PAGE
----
The much anticipated 64 mile Fife Pilgrim Way is set to open this summer.
It had been scheduled for spring but Fife Council is waiting on a restoration agreement being signed off.
The path cuts through the St Ninian’s opencast mining site near Kelty and the landowner must sign a contract, allowing the path to fully open.
However, Fife Coast and Countryside Trust – which is leading the project – is now forging ahead with work to complete the route.
And just before Easter, in partnership with the council, it will launch a touring exhibition to enable people across the Kingdom to find out more about the Pilgrim Way and the Saints celebrated along its route.
Ed Heather-Hayes, the project manager, said: “We will be using the council’s award winning MAC bus, a mobile museum and gallery.
“We want to start touring the exhibition just before Easter, taking it to local schools and communities.
“The aim is to let people know more about medieval pilgrimage in Fife, as well as the Fife Pilgrim Way.”
Starting at Culross and North Queensferry, the 64 mile (104km) path takes in spectacular views of the Highlands, coast, Forth and Tay estuaries and the Lomond Hills on its way to St Andrews Cathedral.
The route uses Fife’s existing network of rights of way, paths and tracks to offer varied opportunities for long distance routes, along with shorter and circular walks.
There will be eight gateways – at Culross, North Queensferry, Dunfermline, Lochore Meadows, Kinglassie, Markinch, Ceres and Kennoway.
These will serve as starting and finishing points for those who choose to walk the route in sections.
Several resting points in areas of interest have also been created, using natural resources on site.
Ed explained: “Gateways have resting points, in addition to interpretation panels giving local and historical information and where the route leads next.
“But we also wanted to create resting points in areas where people might need one, such as at the top of a hill.
“We wanted to use natural materials so boulders have been used to create a natural seat. And designs have been etched onto them to give people information about the landscape around them.”
People will also be able to purchase a route map, along with a passport and stamps allowing them to mark off their progress.
The stamps have been created by communities along the Pilgrim Way, which have worked in close partnership with the Trust.
It is hoped people in those communities will also later take ownership of the route.
Ed said: “We have working groups in each community involved in the project.
“They helped design a stamp, representing the medieval heritage in their own communities.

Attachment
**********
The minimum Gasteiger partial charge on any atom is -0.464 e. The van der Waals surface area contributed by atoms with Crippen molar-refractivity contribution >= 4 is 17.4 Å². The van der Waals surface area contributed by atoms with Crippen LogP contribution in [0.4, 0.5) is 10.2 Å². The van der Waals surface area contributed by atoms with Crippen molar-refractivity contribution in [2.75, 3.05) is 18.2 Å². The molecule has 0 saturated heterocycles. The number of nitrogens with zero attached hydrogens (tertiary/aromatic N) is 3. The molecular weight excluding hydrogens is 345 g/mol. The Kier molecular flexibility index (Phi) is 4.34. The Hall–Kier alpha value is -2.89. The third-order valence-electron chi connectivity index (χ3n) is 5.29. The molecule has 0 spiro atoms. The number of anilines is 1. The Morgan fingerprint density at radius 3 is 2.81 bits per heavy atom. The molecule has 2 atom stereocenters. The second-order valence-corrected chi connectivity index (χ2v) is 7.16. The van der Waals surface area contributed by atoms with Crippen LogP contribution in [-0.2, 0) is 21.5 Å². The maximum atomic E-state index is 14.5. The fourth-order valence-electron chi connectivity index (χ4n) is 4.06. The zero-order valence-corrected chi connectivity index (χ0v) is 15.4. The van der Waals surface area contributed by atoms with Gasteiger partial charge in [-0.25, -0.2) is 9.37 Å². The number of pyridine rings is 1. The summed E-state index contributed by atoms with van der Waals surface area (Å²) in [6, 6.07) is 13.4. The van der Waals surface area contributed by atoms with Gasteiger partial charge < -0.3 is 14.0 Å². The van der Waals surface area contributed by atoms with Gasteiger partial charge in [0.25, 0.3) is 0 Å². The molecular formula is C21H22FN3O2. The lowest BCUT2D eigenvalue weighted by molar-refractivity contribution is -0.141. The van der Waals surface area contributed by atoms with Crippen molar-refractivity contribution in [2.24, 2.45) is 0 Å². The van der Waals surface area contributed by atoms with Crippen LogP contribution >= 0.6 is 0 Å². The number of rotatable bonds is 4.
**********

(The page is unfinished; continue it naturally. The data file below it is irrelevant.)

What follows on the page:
“But we’re also working with volunteers in these communities, training them to survey the path and report any issues.
“Our hope is that they will take ownership of their own section and help us manage the walkway in future.”
Nine bronze discs will be positioned along the way, explaining more about the saints who once walked the same path.
And these will be used to help people source more information on the website.
Ed said: “The stamp designs are depicted on the discs, along with the area’s heritage, flora and fauna.
“The discs are in areas of significant pilgrimage heritage and we hope they can be used as a trail for wee ones but also for people to find out about the history of the route digitally.”
The Fife Pilgrim Way has been discussed for 30 years but the project finally got under way in 2012, when the Scottish Pilgrim Routes Forum (SPRF) was founded.
Led by Fife Coast and Countryside Trust, a steering group was set up to take the project forward, with partners Fife Council, Fife Cultural Trust, Fife Tourism Partnership, Forth Pilgrim, Historic Environment Scotland, SPRF and Fife College getting on board.
The National Lottery Heritage Fund granted £399,000 to the £759,000 project with a number of large grants from landfill and European sources too.
Volunteers contributed £120,000 in free manpower and will also play a key role in the route’s future.
Ed added: “Some 145 volunteers from all over Fife have already been involved.
“We’ve had so much support from communities across Fife, which is exciting for us as we want locals to see it not only as an additional recreation but also an economic driver to bring visitors to Fife.
“If local people take a pride in it, that will be apparent to visitors and improve their experience.”